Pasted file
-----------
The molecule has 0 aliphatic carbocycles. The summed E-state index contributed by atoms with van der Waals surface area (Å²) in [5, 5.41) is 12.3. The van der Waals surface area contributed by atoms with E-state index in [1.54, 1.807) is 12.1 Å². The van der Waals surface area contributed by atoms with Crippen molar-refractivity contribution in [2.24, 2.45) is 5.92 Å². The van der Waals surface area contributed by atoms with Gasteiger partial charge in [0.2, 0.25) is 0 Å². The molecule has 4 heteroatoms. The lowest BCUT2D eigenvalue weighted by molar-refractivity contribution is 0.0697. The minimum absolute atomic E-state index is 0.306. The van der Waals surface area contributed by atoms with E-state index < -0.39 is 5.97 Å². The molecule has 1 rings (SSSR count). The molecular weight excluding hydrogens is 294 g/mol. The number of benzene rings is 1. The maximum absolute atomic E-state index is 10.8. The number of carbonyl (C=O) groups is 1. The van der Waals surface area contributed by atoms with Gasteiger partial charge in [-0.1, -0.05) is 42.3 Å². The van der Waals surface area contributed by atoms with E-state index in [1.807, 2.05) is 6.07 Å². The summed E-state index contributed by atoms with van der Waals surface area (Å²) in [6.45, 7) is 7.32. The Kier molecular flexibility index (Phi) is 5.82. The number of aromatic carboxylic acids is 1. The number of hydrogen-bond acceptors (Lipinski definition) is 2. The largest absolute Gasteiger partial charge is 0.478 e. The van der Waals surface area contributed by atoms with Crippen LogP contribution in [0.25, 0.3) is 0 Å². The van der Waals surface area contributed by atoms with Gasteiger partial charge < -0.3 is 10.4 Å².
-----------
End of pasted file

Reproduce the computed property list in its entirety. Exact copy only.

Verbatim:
The molecule has 0 aliphatic carbocycles. The summed E-state index contributed by atoms with van der Waals surface area (Å²) in [5, 5.41) is 12.3. The van der Waals surface area contributed by atoms with E-state index in [1.54, 1.807) is 12.1 Å². The van der Waals surface area contributed by atoms with Crippen molar-refractivity contribution in [2.24, 2.45) is 5.92 Å². The van der Waals surface area contributed by atoms with Gasteiger partial charge in [0.2, 0.25) is 0 Å². The molecule has 4 heteroatoms. The lowest BCUT2D eigenvalue weighted by molar-refractivity contribution is 0.0697. The minimum absolute atomic E-state index is 0.306. The van der Waals surface area contributed by atoms with E-state index < -0.39 is 5.97 Å². The molecule has 1 rings (SSSR count). The molecular weight excluding hydrogens is 294 g/mol. The number of benzene rings is 1. The maximum absolute atomic E-state index is 10.8. The number of carbonyl (C=O) groups is 1. The van der Waals surface area contributed by atoms with Gasteiger partial charge in [-0.1, -0.05) is 42.3 Å². The van der Waals surface area contributed by atoms with E-state index in [1.807, 2.05) is 6.07 Å². The summed E-state index contributed by atoms with van der Waals surface area (Å²) in [6.45, 7) is 7.32. The Kier molecular flexibility index (Phi) is 5.82. The number of aromatic carboxylic acids is 1. The number of hydrogen-bond acceptors (Lipinski definition) is 2. The largest absolute Gasteiger partial charge is 0.478 e. The van der Waals surface area contributed by atoms with Crippen LogP contribution in [0.25, 0.3) is 0 Å². The van der Waals surface area contributed by atoms with Gasteiger partial charge < -0.3 is 10.4 Å².